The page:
Epidemiological characteristics of hepatocellular carcinoma in Egypt: a retrospective analysis of 1313 cases
Version of Record online: 29 MAY 2013
© 2013 John Wiley & Sons A/S. Published by John Wiley & Sons Ltd
Volume 33, Issue 10, pages 1601–1606, November 2013
How to Cite
Liver Int. 2013; 33: 1601–1606
- Issue online: 6 OCT 2013
- Version of Record online: 29 MAY 2013
- Accepted manuscript online: 13 MAY 2013 09:03AM EST
- Manuscript Accepted: 29 APR 2013
- Manuscript Received: 1 FEB 2013
Background & Aims
Hepatocellular carcinoma (HCC) is one of the most common malignant tumours worldwide. Egypt has the highest prevalence of HCV in the world and the prevalence of HCC is increasing in the last years. The aim was to study epidemiological characteristics of HCC in Egypt.
Retrospective chart review of 1456 Egyptian patients with HCC was done. Records of 1313 patients (1035 males, 278 females; median age 56 years) fulfilling diagnostic criteria for HCC were analysed for clinical, aetiological, radiological and tumour characteristics.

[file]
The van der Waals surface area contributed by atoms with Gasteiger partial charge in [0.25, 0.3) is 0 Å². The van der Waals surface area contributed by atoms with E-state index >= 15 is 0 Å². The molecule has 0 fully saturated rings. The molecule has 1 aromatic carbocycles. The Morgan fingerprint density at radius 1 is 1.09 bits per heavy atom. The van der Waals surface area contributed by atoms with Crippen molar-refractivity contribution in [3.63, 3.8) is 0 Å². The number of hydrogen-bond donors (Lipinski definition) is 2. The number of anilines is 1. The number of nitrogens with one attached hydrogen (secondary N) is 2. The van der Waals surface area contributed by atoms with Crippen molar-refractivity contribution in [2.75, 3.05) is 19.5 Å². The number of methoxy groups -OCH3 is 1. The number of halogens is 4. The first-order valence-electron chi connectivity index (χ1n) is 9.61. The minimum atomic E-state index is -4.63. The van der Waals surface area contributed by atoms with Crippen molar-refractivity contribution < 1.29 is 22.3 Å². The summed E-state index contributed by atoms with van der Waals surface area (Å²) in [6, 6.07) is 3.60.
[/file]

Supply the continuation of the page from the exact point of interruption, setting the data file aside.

The majority of cases (75%) were from rural areas. The most frequent age category affected by HCC was between 51 and 60 years (45.7%); 50% of the patients reported accidental discovery of their hepatic focal lesions. The major presenting symptom was newly developed right hypochondrial pain (66.3%). HCV Ab was detected in 91.32% of the studied patients while HVB infection was reported in 2.51%. 59.3% of patients had AFP levels below 200 ng/ml (the diagnostic level). On studying tumour characteristics, the right lobe of the liver was more frequently occupied by the focal lesions (75.4%) than the left lobe (15.7%) and 12.5% of patients had bilobar affection. Five hundred and six patients (38.6%) had more than one hepatic focal lesion and 228 patients (17.4%) had tumours occupying >50% of the liver.
HCC is a major health problem in Egypt and its incidence is increasing. The high prevalence of HCV infection makes screening programmes and surveillance of those patients a very important tool to early detect cases of small HCCs.